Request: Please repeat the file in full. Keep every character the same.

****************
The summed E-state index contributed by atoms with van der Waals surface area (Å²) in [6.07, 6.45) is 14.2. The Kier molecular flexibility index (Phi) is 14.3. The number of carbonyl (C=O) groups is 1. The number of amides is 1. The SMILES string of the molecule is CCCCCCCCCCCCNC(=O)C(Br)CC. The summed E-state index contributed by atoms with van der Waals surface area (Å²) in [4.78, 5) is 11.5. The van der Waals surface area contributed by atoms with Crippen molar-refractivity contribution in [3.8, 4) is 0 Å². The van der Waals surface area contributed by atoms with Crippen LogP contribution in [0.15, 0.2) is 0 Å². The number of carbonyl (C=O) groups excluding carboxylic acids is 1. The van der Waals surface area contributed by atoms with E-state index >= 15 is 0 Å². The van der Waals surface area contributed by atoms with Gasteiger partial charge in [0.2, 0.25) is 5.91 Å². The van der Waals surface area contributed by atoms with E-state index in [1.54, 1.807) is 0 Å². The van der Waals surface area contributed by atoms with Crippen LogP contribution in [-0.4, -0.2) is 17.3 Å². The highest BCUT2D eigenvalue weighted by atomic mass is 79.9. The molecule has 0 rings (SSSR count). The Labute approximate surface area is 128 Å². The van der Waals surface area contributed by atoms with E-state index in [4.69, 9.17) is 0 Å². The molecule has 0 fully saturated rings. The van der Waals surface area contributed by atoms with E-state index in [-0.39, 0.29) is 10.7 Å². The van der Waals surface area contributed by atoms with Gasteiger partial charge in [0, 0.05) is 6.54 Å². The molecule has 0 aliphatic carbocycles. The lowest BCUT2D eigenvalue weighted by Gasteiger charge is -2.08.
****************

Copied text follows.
The summed E-state index contributed by atoms with van der Waals surface area (Å²) in [6.07, 6.45) is 14.2. The Kier molecular flexibility index (Phi) is 14.3. The number of carbonyl (C=O) groups is 1. The number of amides is 1. The SMILES string of the molecule is CCCCCCCCCCCCNC(=O)C(Br)CC. The summed E-state index contributed by atoms with van der Waals surface area (Å²) in [4.78, 5) is 11.5. The van der Waals surface area contributed by atoms with Crippen molar-refractivity contribution in [3.8, 4) is 0 Å². The van der Waals surface area contributed by atoms with Crippen LogP contribution in [0.15, 0.2) is 0 Å². The number of carbonyl (C=O) groups excluding carboxylic acids is 1. The van der Waals surface area contributed by atoms with E-state index >= 15 is 0 Å². The van der Waals surface area contributed by atoms with Gasteiger partial charge in [0.2, 0.25) is 5.91 Å². The van der Waals surface area contributed by atoms with E-state index in [1.54, 1.807) is 0 Å². The van der Waals surface area contributed by atoms with Crippen LogP contribution in [-0.4, -0.2) is 17.3 Å². The highest BCUT2D eigenvalue weighted by atomic mass is 79.9. The molecule has 0 rings (SSSR count). The Labute approximate surface area is 128 Å². The van der Waals surface area contributed by atoms with E-state index in [4.69, 9.17) is 0 Å². The molecule has 0 fully saturated rings. The van der Waals surface area contributed by atoms with E-state index in [-0.39, 0.29) is 10.7 Å². The van der Waals surface area contributed by atoms with Gasteiger partial charge in [0, 0.05) is 6.54 Å². The molecule has 0 aliphatic carbocycles. The lowest BCUT2D eigenvalue weighted by Gasteiger charge is -2.08.